You may often hear of diversification as the cornerstone of any sound investment strategy, but there’s always been a strong and vocal anti-diversification idea running through investing as well. Amongst Indian mutual funds too, there have always been funds that claim to be focused and have a certain upper limit on the diversification across stocks. Some people have always said that it’s better to narrow down your choices to a handful that you’re really sure of and then concentrate your investments.
The idea is that if you’ve identified a handful of real winners, why dilute their gains by spreading money around in also-rans? The most famous votary of this anti-diversification idea is supposed to be Warren Buffett. The legendary investor is supposed to have said, “Diversification is protection against ignorance.”
What that means basically, is that it’s a question of safety versus aggression. For mere mortals, diversification should eventually yield better returns by protecting an investor against bad choices. So what about the mutual funds that say that they are “focused”? To try and answer this question, I analysed the returns data for all non-sectoral and non-thematic equity funds for the last five years and correlated this with a simple measure of the degree of diversification in their portfolio. It turns out that on a broad basis, funds with higher diversification have better returns. For example, while looking at the last three years, top one-fourth of funds on the diversification scale had returns of 11% per annum while the bottom one fourth had returns of little more than 5% per annum.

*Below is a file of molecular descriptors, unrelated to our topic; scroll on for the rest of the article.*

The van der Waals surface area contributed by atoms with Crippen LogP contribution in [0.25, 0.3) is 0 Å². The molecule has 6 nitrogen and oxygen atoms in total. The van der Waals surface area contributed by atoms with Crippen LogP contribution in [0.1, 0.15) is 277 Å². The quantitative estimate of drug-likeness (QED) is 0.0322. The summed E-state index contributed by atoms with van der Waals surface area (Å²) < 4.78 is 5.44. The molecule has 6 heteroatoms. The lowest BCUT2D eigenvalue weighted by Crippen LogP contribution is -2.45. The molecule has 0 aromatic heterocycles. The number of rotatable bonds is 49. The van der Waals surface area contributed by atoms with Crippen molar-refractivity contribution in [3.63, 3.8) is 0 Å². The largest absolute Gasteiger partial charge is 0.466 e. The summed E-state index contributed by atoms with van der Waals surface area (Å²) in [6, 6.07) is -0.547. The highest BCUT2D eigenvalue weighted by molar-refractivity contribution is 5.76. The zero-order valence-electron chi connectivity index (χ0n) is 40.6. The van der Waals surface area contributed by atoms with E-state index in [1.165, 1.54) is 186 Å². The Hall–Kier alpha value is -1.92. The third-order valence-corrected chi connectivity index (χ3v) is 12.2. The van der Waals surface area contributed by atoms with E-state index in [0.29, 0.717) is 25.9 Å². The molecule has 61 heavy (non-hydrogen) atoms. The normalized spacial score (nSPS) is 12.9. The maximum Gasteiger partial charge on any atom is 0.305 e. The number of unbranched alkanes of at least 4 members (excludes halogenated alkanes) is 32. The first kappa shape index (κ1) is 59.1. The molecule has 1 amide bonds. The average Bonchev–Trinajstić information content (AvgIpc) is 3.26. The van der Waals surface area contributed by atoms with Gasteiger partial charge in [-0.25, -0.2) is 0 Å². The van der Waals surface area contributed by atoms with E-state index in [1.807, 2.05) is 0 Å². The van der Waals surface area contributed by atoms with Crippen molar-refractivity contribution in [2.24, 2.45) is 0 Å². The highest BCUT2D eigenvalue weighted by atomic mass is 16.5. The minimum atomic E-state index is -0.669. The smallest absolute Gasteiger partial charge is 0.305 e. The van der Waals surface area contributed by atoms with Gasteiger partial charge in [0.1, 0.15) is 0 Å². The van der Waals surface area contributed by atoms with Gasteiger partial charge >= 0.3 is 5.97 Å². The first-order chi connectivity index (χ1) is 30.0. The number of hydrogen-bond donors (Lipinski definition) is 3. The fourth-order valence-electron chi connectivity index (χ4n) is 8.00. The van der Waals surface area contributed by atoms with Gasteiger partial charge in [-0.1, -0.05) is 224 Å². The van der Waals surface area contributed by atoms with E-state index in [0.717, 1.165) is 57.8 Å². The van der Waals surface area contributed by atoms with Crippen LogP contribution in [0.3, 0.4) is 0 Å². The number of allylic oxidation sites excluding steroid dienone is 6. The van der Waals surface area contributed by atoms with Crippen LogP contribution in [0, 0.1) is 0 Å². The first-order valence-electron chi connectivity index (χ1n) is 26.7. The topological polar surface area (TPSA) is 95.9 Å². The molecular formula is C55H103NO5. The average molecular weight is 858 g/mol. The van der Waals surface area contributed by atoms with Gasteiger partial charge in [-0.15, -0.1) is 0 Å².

Now, this is just a correlation and as an analyst, I’m notclaiming that I’ve shown proof of cause and effect. However, diversification is one of the things that investors are supposed look for in a fund and that’s very much the right idea.